The old traditions of Japanese hospitality are still very much alive today, whether in old-fashioned inns, modern luxury hotels or the homes of ordinary people. At the heart of those traditions lies the spirit of the Way of Tea.
Written by Torikai Shin-ichi Photos by Kono Toshihiko
Fresh green leaves in spring, cool summers, colorful autumns, silvery white winters. Ginzan Onsen is a quiet hot spring resort in Yamagata Prefecture, tucked away in the foothills of Mount Gassan.
"The natural surroundings here offer our guests the biggest welcome of all," says Jeanie Fuji, the landlady of a Japanese inn that has been in business for 350 years. She arrived 15 years ago from California as a bride.
Today, everyone would agree that her hospitality skills are top class, but when she began learning the welcoming arts of an o-kami (Japanese inn landlady), she found it very hard. "Sliding a fusuma door open and shut, greeting guests, bringing them meals on small o-zen tables... everything has to be done a certain way, following the old traditions. And I had to learn how to talk with the guests using polite, formal Japanese. I often wanted to give up and go home to the United States. But now I love my work here," she smiles.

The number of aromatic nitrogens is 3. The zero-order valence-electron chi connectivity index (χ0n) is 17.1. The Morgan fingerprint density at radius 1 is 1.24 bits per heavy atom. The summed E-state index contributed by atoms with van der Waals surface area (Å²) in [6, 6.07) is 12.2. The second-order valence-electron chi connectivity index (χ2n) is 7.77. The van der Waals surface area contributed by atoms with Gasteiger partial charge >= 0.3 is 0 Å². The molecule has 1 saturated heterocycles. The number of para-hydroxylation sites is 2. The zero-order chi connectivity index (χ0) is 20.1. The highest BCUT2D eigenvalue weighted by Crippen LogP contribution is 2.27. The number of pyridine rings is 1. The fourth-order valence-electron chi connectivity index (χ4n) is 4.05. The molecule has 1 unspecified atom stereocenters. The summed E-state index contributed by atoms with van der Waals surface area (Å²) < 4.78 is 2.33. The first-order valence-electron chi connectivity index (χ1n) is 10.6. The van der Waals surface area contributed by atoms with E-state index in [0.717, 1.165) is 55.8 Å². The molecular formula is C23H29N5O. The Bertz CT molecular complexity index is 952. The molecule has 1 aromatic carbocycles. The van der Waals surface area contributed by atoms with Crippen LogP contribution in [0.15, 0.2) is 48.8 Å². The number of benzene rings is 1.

The inn, called Fujiya, was completely reconstructed and opened its doors again in July 2006. The old large room once used for meals and entertainment has gone, the number of bedrooms has dropped from twelve to eight, and each bedroom is designed for two guests, rather than the larger groups of people who once stayed there. "We wanted to create as relaxing an atmosphere as possible for our guests." The interior is decorated with plenty of natural materials like bamboo, Japanese washi paper and stone, and the result certainly is relaxing.
"At a Japanese inn, the landlady always has to think of the needs of every guest. If it seems that they want something, she has to be ready to provide it on the spot. Of course, it's important not to overdo it. We have to find the right balance."
But that must be really difficult. "It is difficult, but that's why I find this work enjoyable. Everyday we meet different people, and each guest needs his or her own level of service. It's finding the right balance for each guest that makes my job worthwhile."
At Fujiya, hospitality is based on the old saying from the tea ceremony, ichigo ichie: treasure every encounter with another person, because it may never happen again.